Once the scones had quelled the hunger and satisfied the nostalgic yearning, I started on dinner. Here is where I radically depart from my childhood meals. I looked in the fridge and used bits and pieces that needed using to create a pumpkin, carrot and lentil loaf. It was very nice and comforting with a soft lentilly mush. I could claim that it had contained some remnants of my childhood because I loved mashed pumpkin and cheese when young. But I don't know what I would have thought of it!
The loaf was very nice and so I have included the recipe below as a work in progress. I decided to avoid breadcrumbs and nuts, which I usually put in loaves. Hence I was inspired to add pumpkin seeds to bulk it up a bit. They were surprisingly good, giving a slight crunch in the midst of the soft mush.
I think I liked it so soft but did wonder if I should have made it firmer to be a loaf. It was almost a ‘pudding’ that you should dig a serving spoon into. We ate it in chunky slices. The first night I served it with chutney and broccoli but it was much better the next night with a home made tomato sauce and a simple salad of capsicums, cucumber and lemon juice. Great comfort food and quite healthy too.
Orange and Date Scones
(Adapted from Martin Street Café and Providore – published in The Age Good Weekend Magazine on 22 August 2009)
Makes about 16 scones
- 2⅓ cups (350g) self raising flour
- 2 tbsp sugar
- 1 tsp salt
- 40g unsalted butter, cold and chopped
- 1 cup chopped pitted dates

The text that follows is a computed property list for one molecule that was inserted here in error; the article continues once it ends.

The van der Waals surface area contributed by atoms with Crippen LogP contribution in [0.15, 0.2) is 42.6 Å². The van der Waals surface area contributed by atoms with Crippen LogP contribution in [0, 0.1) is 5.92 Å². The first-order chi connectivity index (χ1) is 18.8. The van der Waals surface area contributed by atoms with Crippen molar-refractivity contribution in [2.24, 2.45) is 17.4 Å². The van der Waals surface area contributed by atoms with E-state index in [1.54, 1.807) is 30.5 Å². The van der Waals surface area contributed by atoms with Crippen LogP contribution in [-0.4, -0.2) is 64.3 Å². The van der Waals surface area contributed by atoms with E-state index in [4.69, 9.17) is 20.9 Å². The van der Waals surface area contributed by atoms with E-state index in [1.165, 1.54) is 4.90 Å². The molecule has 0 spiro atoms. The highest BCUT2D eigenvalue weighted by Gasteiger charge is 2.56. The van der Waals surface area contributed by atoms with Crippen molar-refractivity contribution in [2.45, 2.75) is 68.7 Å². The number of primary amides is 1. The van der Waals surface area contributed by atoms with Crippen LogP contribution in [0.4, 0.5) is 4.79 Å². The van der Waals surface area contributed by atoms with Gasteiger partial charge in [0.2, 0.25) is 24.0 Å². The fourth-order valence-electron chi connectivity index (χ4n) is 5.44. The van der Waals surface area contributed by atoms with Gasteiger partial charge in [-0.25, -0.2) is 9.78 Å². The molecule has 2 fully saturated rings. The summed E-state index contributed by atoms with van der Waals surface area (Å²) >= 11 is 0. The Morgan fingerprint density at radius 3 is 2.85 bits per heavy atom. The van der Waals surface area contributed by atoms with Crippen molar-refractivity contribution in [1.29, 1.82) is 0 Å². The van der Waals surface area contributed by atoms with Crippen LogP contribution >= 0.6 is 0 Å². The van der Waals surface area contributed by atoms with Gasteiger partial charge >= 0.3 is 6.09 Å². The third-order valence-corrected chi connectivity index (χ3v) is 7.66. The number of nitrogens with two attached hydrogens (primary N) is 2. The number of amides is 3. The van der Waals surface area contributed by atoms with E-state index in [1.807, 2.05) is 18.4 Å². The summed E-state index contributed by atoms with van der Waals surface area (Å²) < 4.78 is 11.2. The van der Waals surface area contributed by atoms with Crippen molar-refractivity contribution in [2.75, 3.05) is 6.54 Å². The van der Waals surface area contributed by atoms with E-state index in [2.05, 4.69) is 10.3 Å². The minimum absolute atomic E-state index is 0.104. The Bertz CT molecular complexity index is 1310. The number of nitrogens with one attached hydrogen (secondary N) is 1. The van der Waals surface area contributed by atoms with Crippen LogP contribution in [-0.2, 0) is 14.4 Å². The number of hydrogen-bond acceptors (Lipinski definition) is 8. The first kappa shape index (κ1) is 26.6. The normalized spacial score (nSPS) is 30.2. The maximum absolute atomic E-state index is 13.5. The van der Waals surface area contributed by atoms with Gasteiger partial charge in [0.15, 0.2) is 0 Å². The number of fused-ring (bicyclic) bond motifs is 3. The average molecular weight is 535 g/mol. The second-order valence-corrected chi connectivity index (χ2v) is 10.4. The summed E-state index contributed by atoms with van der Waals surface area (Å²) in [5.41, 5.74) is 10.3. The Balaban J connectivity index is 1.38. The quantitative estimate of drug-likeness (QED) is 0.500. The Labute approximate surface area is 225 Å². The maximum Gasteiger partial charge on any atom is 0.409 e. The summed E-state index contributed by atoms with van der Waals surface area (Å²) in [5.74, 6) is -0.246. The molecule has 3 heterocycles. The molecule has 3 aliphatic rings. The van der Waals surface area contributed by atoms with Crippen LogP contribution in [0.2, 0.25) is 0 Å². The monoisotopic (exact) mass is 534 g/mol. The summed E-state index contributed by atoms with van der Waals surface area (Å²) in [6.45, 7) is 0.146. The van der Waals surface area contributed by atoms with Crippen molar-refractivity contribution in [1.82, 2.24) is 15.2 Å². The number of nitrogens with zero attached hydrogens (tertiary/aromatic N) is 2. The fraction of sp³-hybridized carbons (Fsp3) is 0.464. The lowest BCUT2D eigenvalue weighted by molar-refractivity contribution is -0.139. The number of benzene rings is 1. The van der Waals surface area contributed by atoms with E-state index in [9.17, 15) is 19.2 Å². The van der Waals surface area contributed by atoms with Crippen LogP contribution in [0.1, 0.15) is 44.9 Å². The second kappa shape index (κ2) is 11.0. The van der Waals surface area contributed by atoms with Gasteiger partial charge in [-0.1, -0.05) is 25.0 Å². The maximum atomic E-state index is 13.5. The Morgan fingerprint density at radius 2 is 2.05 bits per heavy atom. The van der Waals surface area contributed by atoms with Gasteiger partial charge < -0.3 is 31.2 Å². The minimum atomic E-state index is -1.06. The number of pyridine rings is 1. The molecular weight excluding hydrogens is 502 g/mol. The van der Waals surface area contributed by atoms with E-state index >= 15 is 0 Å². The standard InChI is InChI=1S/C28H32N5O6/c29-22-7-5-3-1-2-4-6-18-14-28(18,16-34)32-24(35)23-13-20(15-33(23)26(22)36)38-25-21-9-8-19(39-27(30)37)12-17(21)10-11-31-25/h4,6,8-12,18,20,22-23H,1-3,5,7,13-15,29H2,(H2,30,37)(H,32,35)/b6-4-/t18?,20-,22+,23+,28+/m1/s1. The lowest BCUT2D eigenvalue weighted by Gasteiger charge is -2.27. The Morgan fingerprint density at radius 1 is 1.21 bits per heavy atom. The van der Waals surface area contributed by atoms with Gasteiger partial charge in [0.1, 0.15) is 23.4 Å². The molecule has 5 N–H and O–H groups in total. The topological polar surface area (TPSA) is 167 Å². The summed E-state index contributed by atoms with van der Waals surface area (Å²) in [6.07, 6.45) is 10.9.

- 1 orange, juiced and zested
- ½ cup buttermilk or milk
- extra milk or buttermilk for glazing
Preheat oven to 220 C. Grease a medium baking tray.
Place flour, sugar, salt and chopped butter into a medium-large mixing bowl. Rub butter into flour with hands until it resembles fine breadcrumbs.
Use a knife to stir in remaining ingredients to make a soft dough. Using floured hands scoop the dough out onto a floured board and lightly knead briefly til smooth – this should be only a minute or so as the less you handle it the lighter they will be.
Use your hands to flatten the dough to about 2cm high (or ½ inch) on the floured board. Dip a scone cutter (or the lip of a drinking glass that is about 5cm in diameter) in flour and cut out scones with it. Lightly knead the scraps, flatten and cut out more scones til you have used all the dough.
Use a pastry brush to brush a little extra milk on each scone. Bake for 15-20 minutes at 220 C (I baked mine for 10 min at 200 C and then 10 minutes at 230 C and then I put the scones from the middle of the tray back into the oven for 5 minutes at 230 C). They are cooked when golden brown on top and slightly browned on the bottom and sound slightly hollow when tapped on the bottom.
Wrap hot scones in a teatowel. They are best served warm with or without butter. But they are still good the next day. They can be se can be frozen and reheated in microwave or oven.
WIP Pumpkin, Carrot and Lentil Loaf
- 1 cup cooked rice
- 1 cup dried red lentils
- 2 cups vegetable stock
- 2 shallots, chopped
- 1 garlic clove, finely chopped
- 400g pumpkin, peeled chopped
- 2 medium carrots, grated
- 1 egg
- ½ tsp smoked paprika
- 1 cup grated cheese
- 1 cup pumpkin seeds
Preheat oven to 200 C. Grease and line a loaf tin (about 13 x 25cm). I used a silicone tin and didn’t grease or line but the mixture stuck to the sides a bit so next time I would use a metal tin.
Place lentils, stock, shallots and garlic in a small saucepan. Bring to the boil and simmer with the lid on for 15-20 minutes until the water is absorbed and lentils are soft. Meanwhile steam the pumpkin in the microwave til soft – for about 5 minutes. Drain well (water is released during steaming even when no water is added to the pumpkin) and mash pumpkin with a fork.
Mix lentils and pumpkin with the remaining ingredients in a bowl. Spoon into prepared loaf tin and bake for about 1 hour and 15 minutes. This is a very soft loaf and was even better the next day when reheated at 180 for 30 minutes. Serve with a good tomato sauce and a simple salad.
On the stereo:
A Compact Compilation: Camel